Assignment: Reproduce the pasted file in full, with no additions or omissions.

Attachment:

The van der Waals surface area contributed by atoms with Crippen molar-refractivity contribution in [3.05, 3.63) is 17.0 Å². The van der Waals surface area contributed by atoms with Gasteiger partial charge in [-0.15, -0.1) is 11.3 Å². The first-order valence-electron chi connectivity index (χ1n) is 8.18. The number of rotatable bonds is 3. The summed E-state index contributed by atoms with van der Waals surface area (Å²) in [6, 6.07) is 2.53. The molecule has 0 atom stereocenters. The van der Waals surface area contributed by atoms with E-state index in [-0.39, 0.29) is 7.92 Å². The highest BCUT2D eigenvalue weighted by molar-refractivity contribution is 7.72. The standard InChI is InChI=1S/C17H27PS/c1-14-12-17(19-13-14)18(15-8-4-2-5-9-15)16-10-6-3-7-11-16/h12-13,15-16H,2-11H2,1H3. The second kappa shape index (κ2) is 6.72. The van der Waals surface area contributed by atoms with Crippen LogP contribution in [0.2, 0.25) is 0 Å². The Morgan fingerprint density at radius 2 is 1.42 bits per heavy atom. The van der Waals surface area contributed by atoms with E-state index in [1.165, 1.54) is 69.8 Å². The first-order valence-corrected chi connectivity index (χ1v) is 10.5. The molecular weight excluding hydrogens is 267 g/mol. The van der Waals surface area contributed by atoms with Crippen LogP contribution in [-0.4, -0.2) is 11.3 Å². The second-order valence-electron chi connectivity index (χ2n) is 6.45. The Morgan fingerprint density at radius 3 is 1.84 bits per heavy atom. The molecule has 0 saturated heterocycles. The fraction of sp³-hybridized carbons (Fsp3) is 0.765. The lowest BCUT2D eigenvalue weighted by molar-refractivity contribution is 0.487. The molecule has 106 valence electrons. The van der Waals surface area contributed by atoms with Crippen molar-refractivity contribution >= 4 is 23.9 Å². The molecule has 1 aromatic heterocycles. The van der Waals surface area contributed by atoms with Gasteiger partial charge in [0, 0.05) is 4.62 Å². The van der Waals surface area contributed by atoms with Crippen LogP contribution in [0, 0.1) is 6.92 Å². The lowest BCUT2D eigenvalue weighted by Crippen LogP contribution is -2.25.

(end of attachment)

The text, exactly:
The van der Waals surface area contributed by atoms with Crippen molar-refractivity contribution in [3.05, 3.63) is 17.0 Å². The van der Waals surface area contributed by atoms with Gasteiger partial charge in [-0.15, -0.1) is 11.3 Å². The first-order valence-electron chi connectivity index (χ1n) is 8.18. The number of rotatable bonds is 3. The summed E-state index contributed by atoms with van der Waals surface area (Å²) in [6, 6.07) is 2.53. The molecule has 0 atom stereocenters. The van der Waals surface area contributed by atoms with E-state index in [-0.39, 0.29) is 7.92 Å². The highest BCUT2D eigenvalue weighted by molar-refractivity contribution is 7.72. The standard InChI is InChI=1S/C17H27PS/c1-14-12-17(19-13-14)18(15-8-4-2-5-9-15)16-10-6-3-7-11-16/h12-13,15-16H,2-11H2,1H3. The second kappa shape index (κ2) is 6.72. The van der Waals surface area contributed by atoms with Crippen LogP contribution in [0.2, 0.25) is 0 Å². The Morgan fingerprint density at radius 2 is 1.42 bits per heavy atom. The van der Waals surface area contributed by atoms with E-state index in [1.165, 1.54) is 69.8 Å². The first-order valence-corrected chi connectivity index (χ1v) is 10.5. The molecular weight excluding hydrogens is 267 g/mol. The van der Waals surface area contributed by atoms with Crippen LogP contribution in [-0.4, -0.2) is 11.3 Å². The second-order valence-electron chi connectivity index (χ2n) is 6.45. The Morgan fingerprint density at radius 3 is 1.84 bits per heavy atom. The molecule has 0 saturated heterocycles. The fraction of sp³-hybridized carbons (Fsp3) is 0.765. The lowest BCUT2D eigenvalue weighted by molar-refractivity contribution is 0.487. The molecule has 106 valence electrons. The van der Waals surface area contributed by atoms with Crippen molar-refractivity contribution >= 4 is 23.9 Å². The molecule has 1 aromatic heterocycles. The van der Waals surface area contributed by atoms with Gasteiger partial charge in [0, 0.05) is 4.62 Å². The van der Waals surface area contributed by atoms with Crippen LogP contribution in [0, 0.1) is 6.92 Å². The lowest BCUT2D eigenvalue weighted by Crippen LogP contribution is -2.25.